Crippen asks how can we engage young disabled people?

The term ‘returning to normal’ is one that frequently arises whenever the possible ending of the current Covid restrictions are discussed.

However, for many disabled people ‘normal’ means a return to the constant and unrelenting battle that we face against an inaccessible society. A society incidentally, that seems to have lost interest in supporting our fight for independence, as well as looking the other way as this increasingly hostile government erodes our rights still further.

So how about we don’t go back to ‘normal’, making it clear that unless this government start to treat us seriously, acknowledging that our demand to be given the same rights as non-disabled people is a valid one, then we’ll … we’ll … Well, what will we do?!

Do we go back to those demonstrations organised by the Disabled People’s Direct Action Network (DAN) when we challenged the lack of access on public transport, or the negative portrayal of disabled people on Telethon and other charity based events? People like Sue Elsegood, who was arrested during several DAN actions, is still out there keeping the flames of DAN alive with others from the old group, but like me, they’re no longer the young, feisty activists who manned the barricades all those years ago.

The truth is that we’ve all got older. Are we still able to sit out in the cold and wet, being hassled by the police and members of the public who want nothing to do with our demands for full access to an inaccessible society? I know I can’t do it anymore, which is why I spend so much time at my computer creating images and writing blogs and articles like many others, to keep the cause alive.

So, what options do we have? Perhaps there’s a way of stimulating the younger Crips who are just discovering the many barriers that stand in their way? Could we reach out and offer to share our knowledge and experience with them? You may remember a blog I created recently about young disabled people who’d never even heard of the Social Model understanding of disability. Without this basic knowledge they don’t stand a chance of challenging a status quo that is loaded very much against them.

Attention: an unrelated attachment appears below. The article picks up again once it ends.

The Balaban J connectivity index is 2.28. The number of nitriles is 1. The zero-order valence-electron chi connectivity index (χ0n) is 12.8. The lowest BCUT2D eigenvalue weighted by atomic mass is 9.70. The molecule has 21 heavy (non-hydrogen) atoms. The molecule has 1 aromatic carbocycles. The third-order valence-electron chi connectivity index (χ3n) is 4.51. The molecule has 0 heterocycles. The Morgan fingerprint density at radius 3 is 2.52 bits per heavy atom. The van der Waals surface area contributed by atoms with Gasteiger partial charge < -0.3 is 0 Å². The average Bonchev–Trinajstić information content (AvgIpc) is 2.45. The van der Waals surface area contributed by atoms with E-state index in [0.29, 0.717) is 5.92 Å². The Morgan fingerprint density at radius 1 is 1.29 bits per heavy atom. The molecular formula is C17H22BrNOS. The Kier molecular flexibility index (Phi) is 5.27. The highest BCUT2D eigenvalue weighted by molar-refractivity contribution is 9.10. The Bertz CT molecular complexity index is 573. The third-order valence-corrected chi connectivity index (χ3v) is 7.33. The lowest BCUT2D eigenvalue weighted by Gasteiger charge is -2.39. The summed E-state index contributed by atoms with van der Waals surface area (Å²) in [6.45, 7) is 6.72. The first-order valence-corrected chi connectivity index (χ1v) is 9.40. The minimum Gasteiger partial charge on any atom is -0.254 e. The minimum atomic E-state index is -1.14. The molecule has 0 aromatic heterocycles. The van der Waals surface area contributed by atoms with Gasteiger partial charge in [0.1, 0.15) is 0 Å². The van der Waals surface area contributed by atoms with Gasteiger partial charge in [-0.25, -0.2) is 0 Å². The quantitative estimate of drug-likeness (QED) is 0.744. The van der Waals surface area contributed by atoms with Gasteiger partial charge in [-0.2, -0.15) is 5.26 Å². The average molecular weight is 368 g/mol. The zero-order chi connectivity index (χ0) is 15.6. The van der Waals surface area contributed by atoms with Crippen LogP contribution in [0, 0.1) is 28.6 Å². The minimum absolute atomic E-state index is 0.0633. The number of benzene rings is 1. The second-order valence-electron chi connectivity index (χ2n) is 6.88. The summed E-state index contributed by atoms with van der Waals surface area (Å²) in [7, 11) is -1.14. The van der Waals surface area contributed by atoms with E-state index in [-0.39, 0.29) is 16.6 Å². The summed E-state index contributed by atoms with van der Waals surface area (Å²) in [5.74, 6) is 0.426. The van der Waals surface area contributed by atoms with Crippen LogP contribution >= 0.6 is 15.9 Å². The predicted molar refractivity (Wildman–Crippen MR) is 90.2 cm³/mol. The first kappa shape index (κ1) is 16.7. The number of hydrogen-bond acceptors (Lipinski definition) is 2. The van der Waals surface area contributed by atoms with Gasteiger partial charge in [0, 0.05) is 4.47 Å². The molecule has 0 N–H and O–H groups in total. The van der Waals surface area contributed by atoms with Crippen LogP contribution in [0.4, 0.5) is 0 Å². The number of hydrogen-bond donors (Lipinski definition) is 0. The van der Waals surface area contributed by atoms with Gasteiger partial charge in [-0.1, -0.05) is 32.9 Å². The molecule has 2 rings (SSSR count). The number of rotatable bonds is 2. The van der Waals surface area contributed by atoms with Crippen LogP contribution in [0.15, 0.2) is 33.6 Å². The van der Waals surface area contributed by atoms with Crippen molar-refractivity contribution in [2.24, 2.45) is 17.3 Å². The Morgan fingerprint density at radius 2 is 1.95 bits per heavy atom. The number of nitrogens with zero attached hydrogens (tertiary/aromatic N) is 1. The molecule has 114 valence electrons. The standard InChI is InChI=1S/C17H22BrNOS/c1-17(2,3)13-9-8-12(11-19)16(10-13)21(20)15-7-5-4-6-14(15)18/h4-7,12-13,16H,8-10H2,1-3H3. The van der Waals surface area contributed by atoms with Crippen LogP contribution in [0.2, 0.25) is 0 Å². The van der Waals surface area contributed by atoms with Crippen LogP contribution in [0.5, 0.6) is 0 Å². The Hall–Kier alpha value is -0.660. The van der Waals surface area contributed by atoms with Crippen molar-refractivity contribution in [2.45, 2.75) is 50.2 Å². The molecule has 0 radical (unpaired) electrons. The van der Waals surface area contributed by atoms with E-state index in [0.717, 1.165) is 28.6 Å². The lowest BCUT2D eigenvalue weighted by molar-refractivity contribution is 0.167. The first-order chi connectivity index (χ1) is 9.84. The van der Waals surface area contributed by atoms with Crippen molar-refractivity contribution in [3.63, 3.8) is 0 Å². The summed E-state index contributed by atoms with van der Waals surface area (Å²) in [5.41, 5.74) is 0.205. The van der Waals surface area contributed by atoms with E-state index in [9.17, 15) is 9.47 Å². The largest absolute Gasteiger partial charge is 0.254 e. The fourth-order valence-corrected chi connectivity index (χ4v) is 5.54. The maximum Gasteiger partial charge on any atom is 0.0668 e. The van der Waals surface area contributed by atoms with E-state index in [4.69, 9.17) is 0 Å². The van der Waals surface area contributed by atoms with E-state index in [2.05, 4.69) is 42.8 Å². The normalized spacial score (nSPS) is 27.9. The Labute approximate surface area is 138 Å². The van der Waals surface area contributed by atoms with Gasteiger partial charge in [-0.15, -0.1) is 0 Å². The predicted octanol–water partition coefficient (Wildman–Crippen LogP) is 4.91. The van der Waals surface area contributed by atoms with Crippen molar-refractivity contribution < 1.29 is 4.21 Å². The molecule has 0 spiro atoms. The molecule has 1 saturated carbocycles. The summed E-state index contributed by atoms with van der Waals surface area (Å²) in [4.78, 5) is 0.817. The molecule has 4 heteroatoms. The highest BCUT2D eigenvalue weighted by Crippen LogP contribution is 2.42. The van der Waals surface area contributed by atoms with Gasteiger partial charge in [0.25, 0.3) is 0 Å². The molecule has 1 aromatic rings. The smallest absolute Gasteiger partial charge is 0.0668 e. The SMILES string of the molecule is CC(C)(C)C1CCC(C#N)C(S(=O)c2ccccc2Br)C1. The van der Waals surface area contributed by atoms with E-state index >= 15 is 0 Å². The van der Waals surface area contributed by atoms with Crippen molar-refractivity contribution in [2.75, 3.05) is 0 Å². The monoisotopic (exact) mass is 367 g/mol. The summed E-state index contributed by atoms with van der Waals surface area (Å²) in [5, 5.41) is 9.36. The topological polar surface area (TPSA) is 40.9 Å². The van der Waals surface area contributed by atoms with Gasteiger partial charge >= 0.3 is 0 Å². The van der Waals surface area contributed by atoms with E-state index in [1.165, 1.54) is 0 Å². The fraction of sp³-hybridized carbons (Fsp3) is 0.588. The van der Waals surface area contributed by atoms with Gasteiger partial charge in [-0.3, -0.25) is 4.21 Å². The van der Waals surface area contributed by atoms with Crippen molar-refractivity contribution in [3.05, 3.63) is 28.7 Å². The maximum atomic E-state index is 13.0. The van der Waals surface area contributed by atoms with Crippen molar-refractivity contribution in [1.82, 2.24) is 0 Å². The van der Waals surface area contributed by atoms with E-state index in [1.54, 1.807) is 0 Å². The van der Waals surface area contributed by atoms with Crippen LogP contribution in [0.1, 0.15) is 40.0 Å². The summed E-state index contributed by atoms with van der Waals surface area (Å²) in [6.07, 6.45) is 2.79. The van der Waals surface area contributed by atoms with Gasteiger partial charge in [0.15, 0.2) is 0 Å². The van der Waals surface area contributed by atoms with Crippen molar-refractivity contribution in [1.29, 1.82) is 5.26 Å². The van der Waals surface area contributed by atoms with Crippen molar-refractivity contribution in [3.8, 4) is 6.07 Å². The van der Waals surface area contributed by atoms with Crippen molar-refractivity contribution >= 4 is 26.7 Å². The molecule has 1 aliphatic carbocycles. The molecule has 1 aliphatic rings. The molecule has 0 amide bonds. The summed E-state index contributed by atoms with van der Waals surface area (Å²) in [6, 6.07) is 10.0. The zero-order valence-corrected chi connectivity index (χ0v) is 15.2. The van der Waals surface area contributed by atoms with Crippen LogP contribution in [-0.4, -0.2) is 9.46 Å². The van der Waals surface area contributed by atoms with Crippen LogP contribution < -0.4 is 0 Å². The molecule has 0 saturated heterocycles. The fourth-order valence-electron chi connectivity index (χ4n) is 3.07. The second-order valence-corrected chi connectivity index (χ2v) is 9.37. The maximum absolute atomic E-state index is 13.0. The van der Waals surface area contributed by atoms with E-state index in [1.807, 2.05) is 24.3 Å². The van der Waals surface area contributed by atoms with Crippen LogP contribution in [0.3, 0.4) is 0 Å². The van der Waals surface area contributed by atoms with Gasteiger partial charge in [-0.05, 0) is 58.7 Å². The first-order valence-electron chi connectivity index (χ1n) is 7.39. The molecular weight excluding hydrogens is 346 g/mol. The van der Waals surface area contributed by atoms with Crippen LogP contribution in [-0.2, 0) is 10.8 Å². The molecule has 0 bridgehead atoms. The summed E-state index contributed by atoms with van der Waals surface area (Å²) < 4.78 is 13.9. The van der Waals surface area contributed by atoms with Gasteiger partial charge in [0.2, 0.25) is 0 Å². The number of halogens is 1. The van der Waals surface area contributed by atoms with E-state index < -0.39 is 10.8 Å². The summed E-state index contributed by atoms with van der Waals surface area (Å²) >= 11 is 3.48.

If we can get these younger Crips engaged, with our support they could make a huge dent in the complacency that exists. If we can harness their energy in a similar way that climate change activists have done, we stand a real chance of breaking down many of the barriers that society and this government have erected to exclude us all.

So, any ideas of how we could go about engaging these youngsters?

Please leave your suggestions and ideas in the comments section of this Blog.

Thanks folks.

Description of cartoon for those using screen reading software

The scene is the UK Games Expo exhibition which is identified by a large sign above the heads of a group of young people. One of the youngsters, a white male is using a self-propelled wheelchair and has a small laptop computer balanced upon his legs. A tall Black male and a smaller white female stand either side of him. Approaching them is an older white male using a power chair. He is holding out to them a DVD case with a yellow lightening flash on the cover. Behind him is a poster with the same symbol on it, over-written by the words ‘smash the barriers’. He is saying to the group of young people: “It’s awesome – you use something called the social model to smash through the barriers!” The tall Black youth replies: “Dope!


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